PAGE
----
Sugar: How Much is Too Much?
Governments and organizations are finally declaring a maximum amount of daily sugar intake.
While this is a step forward, there are still a few problems. One, they don’t all agree with each other. And two, health professionals don’t necessarily agree with them either.
We all know sugar is NOT a health food. It isn’t full of nutrition and excess consumption is associated with poor health.
The problem is that sugar is everywhere. It’s naturally occurring. It’s also added to most processed foods. And this “added sugar” is a factor in many chronic diseases we see today.
Sugar is inflammatory. Too much is associated with weight gain, heart disease, diabetes, cancer, and cavities. Too much sugar is a huge health risk, no matter how you look at it.
So let’s talk about how much sugar is “too much.”
Naturally occurring sugar vs Added sugar
Before we talk about the “official” numbers, you need to know the difference between “added” sugar and “naturally occurring” sugar.
Fruit and other whole foods contain sugar. They also contain water, fiber, vitamins, minerals, and other phytochemicals. They are good for you. Eating fruits and vegetables is a well-proven way to reduce your risks of many chronic diseases.
“Added sugars,” on the other hand are concerning. In 2013, the American Heart Association calculated that about 25,000 deaths per year were due to sweetened beverages. “Added sugars” are also in baked goods, candies, soups, sauces and other processed foods.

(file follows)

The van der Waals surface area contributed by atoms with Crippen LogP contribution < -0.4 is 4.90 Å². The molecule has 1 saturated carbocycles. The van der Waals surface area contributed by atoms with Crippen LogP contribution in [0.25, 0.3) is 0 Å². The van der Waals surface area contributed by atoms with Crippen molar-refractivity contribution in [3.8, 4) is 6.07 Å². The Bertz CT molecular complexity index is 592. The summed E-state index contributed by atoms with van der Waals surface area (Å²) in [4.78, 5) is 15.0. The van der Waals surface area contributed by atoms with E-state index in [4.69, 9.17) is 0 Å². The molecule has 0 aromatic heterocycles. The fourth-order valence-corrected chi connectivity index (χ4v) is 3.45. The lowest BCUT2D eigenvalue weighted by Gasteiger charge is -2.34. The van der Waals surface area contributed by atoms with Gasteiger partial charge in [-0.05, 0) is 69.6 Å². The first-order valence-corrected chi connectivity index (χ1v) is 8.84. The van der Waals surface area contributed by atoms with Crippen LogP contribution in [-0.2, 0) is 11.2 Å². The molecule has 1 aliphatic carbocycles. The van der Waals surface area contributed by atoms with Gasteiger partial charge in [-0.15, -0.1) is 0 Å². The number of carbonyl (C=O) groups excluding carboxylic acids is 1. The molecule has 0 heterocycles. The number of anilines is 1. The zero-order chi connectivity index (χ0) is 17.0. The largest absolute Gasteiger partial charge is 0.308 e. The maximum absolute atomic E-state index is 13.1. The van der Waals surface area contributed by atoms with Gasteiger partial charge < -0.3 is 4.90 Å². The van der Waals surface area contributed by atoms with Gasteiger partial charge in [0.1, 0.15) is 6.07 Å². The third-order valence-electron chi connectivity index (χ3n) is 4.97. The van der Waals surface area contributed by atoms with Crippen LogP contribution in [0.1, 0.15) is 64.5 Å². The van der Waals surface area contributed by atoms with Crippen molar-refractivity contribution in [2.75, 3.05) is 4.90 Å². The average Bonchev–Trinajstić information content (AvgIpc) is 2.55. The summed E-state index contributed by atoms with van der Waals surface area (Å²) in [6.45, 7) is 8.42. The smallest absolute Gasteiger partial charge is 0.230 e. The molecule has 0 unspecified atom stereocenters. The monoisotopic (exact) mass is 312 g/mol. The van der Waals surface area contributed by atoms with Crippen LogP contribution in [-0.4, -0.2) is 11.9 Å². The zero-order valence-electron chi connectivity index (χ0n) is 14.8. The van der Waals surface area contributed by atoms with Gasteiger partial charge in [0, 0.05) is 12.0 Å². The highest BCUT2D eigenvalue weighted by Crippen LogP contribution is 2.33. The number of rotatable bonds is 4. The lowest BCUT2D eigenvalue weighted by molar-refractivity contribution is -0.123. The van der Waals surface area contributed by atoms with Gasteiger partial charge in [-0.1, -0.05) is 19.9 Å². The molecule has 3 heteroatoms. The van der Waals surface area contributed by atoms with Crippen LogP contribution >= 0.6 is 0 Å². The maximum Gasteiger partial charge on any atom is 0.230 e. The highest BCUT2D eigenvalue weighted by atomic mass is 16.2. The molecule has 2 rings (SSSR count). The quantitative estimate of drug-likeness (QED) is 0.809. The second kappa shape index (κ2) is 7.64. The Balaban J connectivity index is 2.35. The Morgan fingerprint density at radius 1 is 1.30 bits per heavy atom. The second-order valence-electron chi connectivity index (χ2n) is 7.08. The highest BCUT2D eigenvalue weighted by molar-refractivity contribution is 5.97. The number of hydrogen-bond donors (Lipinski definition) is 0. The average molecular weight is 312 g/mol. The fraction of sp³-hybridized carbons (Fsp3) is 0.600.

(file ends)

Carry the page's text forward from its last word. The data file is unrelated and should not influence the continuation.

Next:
You can find sugar on the ingredient list as many names, often ending in “-ose.” These include glucose, fructose, sucrose, etc.
So, “Total sugars” = “Naturally occurring sugars” + “Added sugars.”
What do some of the officials say?
The “official” change is the new Nutrition Facts tables. You may remember that in Canada and the USA, they declare the amount of sugar, but don’t give it a %DV (% daily value). This means they’ve never had a “benchmark” maximum daily value to use. They haven’t declared how much is too much. Now, both countries are implementing a %DV for sugar.
In Canada, the %DV is based on 100 g/day of total sugar. Unfortunately, this number is large because it includes both naturally occurring and added sugars. The %DV is in-line with the Canadian Heart & Stroke Foundation’s recommendations of no more than 90 g of total sugars per day.
In 2008, the average daily total sugar intake in the USA was 76.7 grams per day; this is less than these two benchmarks. Yet, it doesn’t seem that people are getting healthier. I’d argue that 100 g per day total sugar is still too high.
In the USA, the labels are changing too. They are not declaring “total” sugars but will differentiate between naturally occurring and added sugars. They have decided on a maximum of 50 g of “added” sugars each day. Unfortunately, this is still more than the American Heart Association’s recommended maximum of 24 g/day added sugar for women, and 36 g/day added sugar for men.
What is a better daily sugar goal?